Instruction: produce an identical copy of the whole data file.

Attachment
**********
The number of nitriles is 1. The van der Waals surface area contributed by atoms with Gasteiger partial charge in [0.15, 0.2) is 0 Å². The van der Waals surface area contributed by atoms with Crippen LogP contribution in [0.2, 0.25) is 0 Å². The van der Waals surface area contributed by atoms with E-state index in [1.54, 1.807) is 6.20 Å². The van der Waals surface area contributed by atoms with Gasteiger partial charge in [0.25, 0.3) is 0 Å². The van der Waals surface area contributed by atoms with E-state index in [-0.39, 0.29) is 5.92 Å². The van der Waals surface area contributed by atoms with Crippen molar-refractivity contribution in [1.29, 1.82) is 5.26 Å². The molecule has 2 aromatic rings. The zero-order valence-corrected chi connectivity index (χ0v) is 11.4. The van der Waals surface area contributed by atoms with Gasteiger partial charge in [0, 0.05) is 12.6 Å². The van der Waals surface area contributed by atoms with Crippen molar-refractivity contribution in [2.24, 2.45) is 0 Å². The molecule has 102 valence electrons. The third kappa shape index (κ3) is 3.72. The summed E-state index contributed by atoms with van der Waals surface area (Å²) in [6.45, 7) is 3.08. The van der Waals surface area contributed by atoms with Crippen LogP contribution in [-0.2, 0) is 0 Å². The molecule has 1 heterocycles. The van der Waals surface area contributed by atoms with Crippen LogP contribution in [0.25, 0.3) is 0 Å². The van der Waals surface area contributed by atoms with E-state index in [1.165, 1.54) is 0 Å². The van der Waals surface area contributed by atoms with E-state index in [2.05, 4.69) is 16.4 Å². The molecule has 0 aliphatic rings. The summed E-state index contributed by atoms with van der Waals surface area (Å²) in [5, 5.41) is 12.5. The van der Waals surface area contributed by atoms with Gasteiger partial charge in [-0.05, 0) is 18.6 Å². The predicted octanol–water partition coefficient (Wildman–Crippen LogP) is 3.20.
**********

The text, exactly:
The number of nitriles is 1. The van der Waals surface area contributed by atoms with Gasteiger partial charge in [0.15, 0.2) is 0 Å². The van der Waals surface area contributed by atoms with Crippen LogP contribution in [0.2, 0.25) is 0 Å². The van der Waals surface area contributed by atoms with E-state index in [1.54, 1.807) is 6.20 Å². The van der Waals surface area contributed by atoms with Gasteiger partial charge in [0.25, 0.3) is 0 Å². The van der Waals surface area contributed by atoms with E-state index in [-0.39, 0.29) is 5.92 Å². The van der Waals surface area contributed by atoms with Crippen molar-refractivity contribution in [1.29, 1.82) is 5.26 Å². The molecule has 2 aromatic rings. The zero-order valence-corrected chi connectivity index (χ0v) is 11.4. The van der Waals surface area contributed by atoms with Gasteiger partial charge in [0, 0.05) is 12.6 Å². The van der Waals surface area contributed by atoms with Crippen molar-refractivity contribution in [2.24, 2.45) is 0 Å². The molecule has 102 valence electrons. The third kappa shape index (κ3) is 3.72. The summed E-state index contributed by atoms with van der Waals surface area (Å²) in [6.45, 7) is 3.08. The van der Waals surface area contributed by atoms with Crippen LogP contribution in [-0.2, 0) is 0 Å². The molecule has 1 heterocycles. The van der Waals surface area contributed by atoms with Crippen LogP contribution in [0.25, 0.3) is 0 Å². The van der Waals surface area contributed by atoms with E-state index in [1.165, 1.54) is 0 Å². The van der Waals surface area contributed by atoms with E-state index in [2.05, 4.69) is 16.4 Å². The molecule has 0 aliphatic rings. The summed E-state index contributed by atoms with van der Waals surface area (Å²) in [5, 5.41) is 12.5. The van der Waals surface area contributed by atoms with Gasteiger partial charge in [-0.05, 0) is 18.6 Å². The predicted octanol–water partition coefficient (Wildman–Crippen LogP) is 3.20.